Common Mistakes when Making Beneficiary Designations
Let’s say you divorce and remarry and forget to change your beneficiary from your ex-spouse. Your ex-spouse will be smiling all the way to the bank. There won’t be much that your new spouse could do, if you forgot to make that change before you die. Any time there is a life change, including happy events, like marriage, birth or adoption (or even sad events, like a divorce or death), your beneficiary designations need to be reviewed, says the article “One Beneficiary Mistake You Really Don’t Want to Make” from Kiplinger.
If there are new people in your life you would like to leave a bequest to, like grandchildren or a charitable organization you want to support as part of your legacy, your beneficiary designations will need to reflect those as well.
For people who are married, their spouse is usually the primary beneficiary; the sole beneficiary designation. Children are contingent beneficiaries who receive the proceeds upon death, if the primary beneficiary dies before or at the same time that you do. It is wise to notify any insurance company or retirement fund custodian about the death of a primary beneficiary, even if you have properly named contingent beneficiaries.
When there are multiple grandchildren, things can get a little complicated. Let’s say you’re married and have three adult children. The first beneficiary is your spouse, and your three children are contingent beneficiaries. Let’s say Sam has three children, Dolores has no children and James has two children, for a total of five grandchildren.
If both your spouse and James, die before you do, all of the proceeds would pass to your two surviving children, and James’ two children would effectively be disinherited. That’s probably not what you would want. However, there is a solution. You can specify that if one of your children dies before you and your spouse, their share goes to his or her children. This is a “per stirpes” distribution.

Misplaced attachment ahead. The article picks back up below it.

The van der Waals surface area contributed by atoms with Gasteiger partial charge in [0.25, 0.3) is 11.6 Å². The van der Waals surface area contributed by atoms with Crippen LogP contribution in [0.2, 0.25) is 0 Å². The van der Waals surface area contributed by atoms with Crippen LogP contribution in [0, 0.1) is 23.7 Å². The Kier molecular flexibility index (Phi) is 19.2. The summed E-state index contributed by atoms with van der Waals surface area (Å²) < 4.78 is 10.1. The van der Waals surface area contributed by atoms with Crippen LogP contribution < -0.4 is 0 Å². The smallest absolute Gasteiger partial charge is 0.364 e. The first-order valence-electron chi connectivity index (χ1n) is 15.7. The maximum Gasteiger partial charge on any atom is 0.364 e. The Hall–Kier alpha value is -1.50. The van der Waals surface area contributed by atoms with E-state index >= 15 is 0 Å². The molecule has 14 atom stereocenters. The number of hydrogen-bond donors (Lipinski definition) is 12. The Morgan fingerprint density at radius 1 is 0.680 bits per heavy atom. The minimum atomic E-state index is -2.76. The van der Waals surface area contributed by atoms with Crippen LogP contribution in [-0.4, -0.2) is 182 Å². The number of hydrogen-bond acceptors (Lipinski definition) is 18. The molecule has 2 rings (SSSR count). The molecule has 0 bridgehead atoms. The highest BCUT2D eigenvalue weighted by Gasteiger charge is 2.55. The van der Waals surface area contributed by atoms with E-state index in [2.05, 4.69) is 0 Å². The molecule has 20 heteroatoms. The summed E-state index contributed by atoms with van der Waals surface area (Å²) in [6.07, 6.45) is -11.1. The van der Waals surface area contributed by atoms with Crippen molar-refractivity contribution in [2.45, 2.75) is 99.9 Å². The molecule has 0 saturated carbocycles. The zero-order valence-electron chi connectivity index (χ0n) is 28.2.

This way, each branch of the family will receive an equal share across generations. If this is what you want, you’ll need to request per stirpes, because equal distribution, or per capita, is the default designation. Not all insurance companies make this option available, so you’ll need to speak with your insurance broker to make sure this is set up properly for insurance or annuities.
Any assets that have a named designated beneficiary pursuant to the beneficiary designation are not controlled by your will. Consequently, when you are creating or reviewing your estate plan, create a list of all of your assets and the desired beneficiaries for them. Your estate planning attorney will help review all of your assets and means of distribution, so your wishes for your family are clear.
To ask Ted a question about a beneficiary designation, or if you want to avoid common mistakes when making beneficiary designations, feel free to BOOK A CALL today.
Check out these additional articles on estate planning: Should a Trust Be the Beneficiary of IRA? and Who Receives an Inherited IRA after the Beneficiary Passes? and Should I Name a Trust Beneficiary of a Roth IRA? and How Do I Align Retirement Planning with Planning for a Special Needs Child?
Reference: Kiplinger (March 23, 2021) “One Beneficiary Mistake You Really Don’t Want to Make”